“When the month of Adar enters, we increase our joy!” So declares the Talmud (Taanit 29a). The Hebrew month of Adar—which began Saturday night—is famously a month of joy, of celebration. There are a few obvious reasons for this—the winter is finally ending (well, in a lot of places—maybe not the Midwest). And particularly in the ancient world, before our modern amenities and ability to get to food without dependence on the harvest seasons,that in itself was a pretty big cause for celebration. And, of course, Adar is the month featuring Purim, our crazy, wonderful, racuous celebration of silliness and inverting of assumptions, a time when our normal ways of being are thrown upside-down. Huzzah!

Of course, it’s hard to mandate that a person be joyful, or to be certain that you’re never going to have an off day all month. But the Talmud here isn’t saying that you will feel a certain way—joyful—but that we should act a certain way—joyfully! Sometimes our feelings change as a result of our actions, and when we do joyous, when we engage the world in a space of happiness and exaltation, it can have a huge impact on the way we feel inside.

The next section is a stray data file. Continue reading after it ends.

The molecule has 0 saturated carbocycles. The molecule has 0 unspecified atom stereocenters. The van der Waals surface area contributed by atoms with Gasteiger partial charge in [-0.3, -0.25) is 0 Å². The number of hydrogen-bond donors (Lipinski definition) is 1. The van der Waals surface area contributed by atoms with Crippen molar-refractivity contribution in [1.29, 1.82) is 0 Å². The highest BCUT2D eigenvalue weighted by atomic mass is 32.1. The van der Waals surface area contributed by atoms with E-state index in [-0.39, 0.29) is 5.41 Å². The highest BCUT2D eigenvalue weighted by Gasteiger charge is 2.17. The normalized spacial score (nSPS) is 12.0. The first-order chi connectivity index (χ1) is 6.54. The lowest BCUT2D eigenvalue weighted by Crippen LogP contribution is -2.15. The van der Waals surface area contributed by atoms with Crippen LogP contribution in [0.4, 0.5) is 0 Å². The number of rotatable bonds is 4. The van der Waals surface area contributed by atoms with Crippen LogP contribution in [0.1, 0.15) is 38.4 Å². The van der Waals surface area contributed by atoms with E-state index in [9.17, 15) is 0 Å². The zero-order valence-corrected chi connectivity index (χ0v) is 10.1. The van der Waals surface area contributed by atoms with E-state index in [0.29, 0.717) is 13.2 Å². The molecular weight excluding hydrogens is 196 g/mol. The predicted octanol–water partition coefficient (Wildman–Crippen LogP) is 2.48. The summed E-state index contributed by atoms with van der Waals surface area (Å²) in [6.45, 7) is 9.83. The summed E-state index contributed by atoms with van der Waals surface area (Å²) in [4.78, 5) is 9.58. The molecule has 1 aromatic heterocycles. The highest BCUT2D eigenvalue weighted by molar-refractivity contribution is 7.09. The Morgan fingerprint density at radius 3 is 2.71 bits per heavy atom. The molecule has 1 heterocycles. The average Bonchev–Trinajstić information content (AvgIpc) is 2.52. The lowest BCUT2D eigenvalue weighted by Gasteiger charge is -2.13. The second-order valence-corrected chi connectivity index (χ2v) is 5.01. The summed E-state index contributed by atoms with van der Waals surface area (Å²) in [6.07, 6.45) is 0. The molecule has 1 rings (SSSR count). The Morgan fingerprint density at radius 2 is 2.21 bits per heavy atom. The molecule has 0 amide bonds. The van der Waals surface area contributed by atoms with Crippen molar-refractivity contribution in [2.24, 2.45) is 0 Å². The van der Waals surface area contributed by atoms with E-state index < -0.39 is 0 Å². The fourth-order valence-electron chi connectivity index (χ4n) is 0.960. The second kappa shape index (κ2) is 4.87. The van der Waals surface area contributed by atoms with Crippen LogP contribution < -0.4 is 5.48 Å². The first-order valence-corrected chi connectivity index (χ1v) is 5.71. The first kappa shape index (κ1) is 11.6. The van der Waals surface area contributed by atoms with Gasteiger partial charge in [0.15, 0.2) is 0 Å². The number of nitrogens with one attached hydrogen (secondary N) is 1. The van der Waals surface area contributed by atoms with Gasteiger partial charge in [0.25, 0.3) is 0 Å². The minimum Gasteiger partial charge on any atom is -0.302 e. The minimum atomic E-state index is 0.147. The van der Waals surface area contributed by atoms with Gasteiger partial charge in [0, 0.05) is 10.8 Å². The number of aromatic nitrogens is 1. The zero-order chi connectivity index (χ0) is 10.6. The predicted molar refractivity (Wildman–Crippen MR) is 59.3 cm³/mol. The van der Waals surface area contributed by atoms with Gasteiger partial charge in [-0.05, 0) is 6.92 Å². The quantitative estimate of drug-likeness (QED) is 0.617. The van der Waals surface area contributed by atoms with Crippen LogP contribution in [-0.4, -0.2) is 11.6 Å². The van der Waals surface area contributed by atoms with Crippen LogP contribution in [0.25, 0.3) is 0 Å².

A look at other sources that use the same word (simcha) is illuminating. Deuteronomy, eg talks about rejoicing “you, and your son, and your daughter, and your male servant, and your female servant, and the Levite who is inside your gates, and the stranger, and the orphan, and the widow….” This passage talks about having a festive feast, including not only your family (or, today, perhaps closest friends) but also people who might not be so obvious, from all classes and strata of society, and the most vulnerable members of society—the widow, orphan and stranger. Being joyful involves community, and involves casting a wide net of inclusivity, care, and justice.

Perhaps this Adar—for the next month—you can move through the world in a space of joy. Act as though your life is a cause for celebration. Come together in community with those you love. Give generously and inclusively to those who are in a more marginal position, and feel your heart and your life expand as a result. And may you increase and keep increasing joy in your own life, and everyone’s.

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